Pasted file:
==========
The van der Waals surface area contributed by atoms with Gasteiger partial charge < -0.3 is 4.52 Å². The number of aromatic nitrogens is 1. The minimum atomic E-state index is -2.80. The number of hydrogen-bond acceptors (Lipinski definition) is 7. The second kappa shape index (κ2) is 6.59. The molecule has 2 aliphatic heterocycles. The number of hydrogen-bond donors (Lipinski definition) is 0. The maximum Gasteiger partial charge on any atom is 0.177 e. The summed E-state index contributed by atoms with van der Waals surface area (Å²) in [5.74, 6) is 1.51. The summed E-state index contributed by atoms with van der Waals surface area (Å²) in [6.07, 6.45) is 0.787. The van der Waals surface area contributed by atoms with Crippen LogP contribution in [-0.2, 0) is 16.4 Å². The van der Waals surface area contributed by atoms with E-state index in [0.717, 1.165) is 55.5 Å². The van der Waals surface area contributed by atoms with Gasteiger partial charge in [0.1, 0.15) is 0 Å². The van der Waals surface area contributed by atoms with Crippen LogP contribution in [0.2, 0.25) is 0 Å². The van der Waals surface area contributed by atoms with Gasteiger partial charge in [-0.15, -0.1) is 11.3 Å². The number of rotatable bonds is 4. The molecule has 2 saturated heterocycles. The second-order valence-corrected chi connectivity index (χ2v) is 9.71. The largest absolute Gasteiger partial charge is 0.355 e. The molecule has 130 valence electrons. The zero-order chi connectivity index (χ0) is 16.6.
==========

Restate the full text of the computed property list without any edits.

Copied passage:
The van der Waals surface area contributed by atoms with Gasteiger partial charge < -0.3 is 4.52 Å². The number of aromatic nitrogens is 1. The minimum atomic E-state index is -2.80. The number of hydrogen-bond acceptors (Lipinski definition) is 7. The second kappa shape index (κ2) is 6.59. The molecule has 2 aliphatic heterocycles. The number of hydrogen-bond donors (Lipinski definition) is 0. The maximum Gasteiger partial charge on any atom is 0.177 e. The summed E-state index contributed by atoms with van der Waals surface area (Å²) in [5.74, 6) is 1.51. The summed E-state index contributed by atoms with van der Waals surface area (Å²) in [6.07, 6.45) is 0.787. The van der Waals surface area contributed by atoms with Crippen LogP contribution in [-0.2, 0) is 16.4 Å². The van der Waals surface area contributed by atoms with E-state index in [0.717, 1.165) is 55.5 Å². The van der Waals surface area contributed by atoms with Gasteiger partial charge in [0.1, 0.15) is 0 Å². The van der Waals surface area contributed by atoms with Crippen LogP contribution in [0.2, 0.25) is 0 Å². The van der Waals surface area contributed by atoms with Gasteiger partial charge in [-0.15, -0.1) is 11.3 Å². The number of rotatable bonds is 4. The molecule has 2 saturated heterocycles. The second-order valence-corrected chi connectivity index (χ2v) is 9.71. The largest absolute Gasteiger partial charge is 0.355 e. The molecule has 130 valence electrons. The zero-order chi connectivity index (χ0) is 16.6.